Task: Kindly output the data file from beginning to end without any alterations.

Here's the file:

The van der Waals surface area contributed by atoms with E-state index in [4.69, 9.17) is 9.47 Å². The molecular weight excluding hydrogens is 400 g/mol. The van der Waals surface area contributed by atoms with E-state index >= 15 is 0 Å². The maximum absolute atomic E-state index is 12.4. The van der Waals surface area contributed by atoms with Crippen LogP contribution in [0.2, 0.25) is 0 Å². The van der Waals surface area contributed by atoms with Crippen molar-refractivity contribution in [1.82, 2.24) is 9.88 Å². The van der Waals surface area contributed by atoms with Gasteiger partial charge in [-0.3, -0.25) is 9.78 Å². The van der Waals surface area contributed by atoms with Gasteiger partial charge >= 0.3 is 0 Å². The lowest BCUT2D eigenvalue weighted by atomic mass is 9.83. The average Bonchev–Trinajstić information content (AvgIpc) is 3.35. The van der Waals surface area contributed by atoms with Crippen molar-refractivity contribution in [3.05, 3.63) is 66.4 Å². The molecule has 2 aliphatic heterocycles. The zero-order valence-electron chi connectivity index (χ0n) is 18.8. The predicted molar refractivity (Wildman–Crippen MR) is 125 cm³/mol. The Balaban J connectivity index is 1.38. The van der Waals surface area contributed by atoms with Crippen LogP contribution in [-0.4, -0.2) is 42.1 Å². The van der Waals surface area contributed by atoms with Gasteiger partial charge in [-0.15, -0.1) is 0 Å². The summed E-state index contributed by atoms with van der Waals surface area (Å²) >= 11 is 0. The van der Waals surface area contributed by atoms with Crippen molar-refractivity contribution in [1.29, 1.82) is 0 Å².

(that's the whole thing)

The van der Waals surface area contributed by atoms with E-state index in [4.69, 9.17) is 9.47 Å². The molecular weight excluding hydrogens is 400 g/mol. The van der Waals surface area contributed by atoms with E-state index >= 15 is 0 Å². The maximum absolute atomic E-state index is 12.4. The van der Waals surface area contributed by atoms with Crippen LogP contribution in [0.2, 0.25) is 0 Å². The van der Waals surface area contributed by atoms with Crippen molar-refractivity contribution in [1.82, 2.24) is 9.88 Å². The van der Waals surface area contributed by atoms with Gasteiger partial charge in [-0.3, -0.25) is 9.78 Å². The van der Waals surface area contributed by atoms with Gasteiger partial charge >= 0.3 is 0 Å². The lowest BCUT2D eigenvalue weighted by atomic mass is 9.83. The average Bonchev–Trinajstić information content (AvgIpc) is 3.35. The van der Waals surface area contributed by atoms with Crippen molar-refractivity contribution in [3.05, 3.63) is 66.4 Å². The molecule has 2 aliphatic heterocycles. The zero-order valence-electron chi connectivity index (χ0n) is 18.8. The predicted molar refractivity (Wildman–Crippen MR) is 125 cm³/mol. The Balaban J connectivity index is 1.38. The van der Waals surface area contributed by atoms with Crippen LogP contribution in [-0.4, -0.2) is 42.1 Å². The van der Waals surface area contributed by atoms with Gasteiger partial charge in [-0.15, -0.1) is 0 Å². The summed E-state index contributed by atoms with van der Waals surface area (Å²) >= 11 is 0. The van der Waals surface area contributed by atoms with Crippen molar-refractivity contribution in [1.29, 1.82) is 0 Å².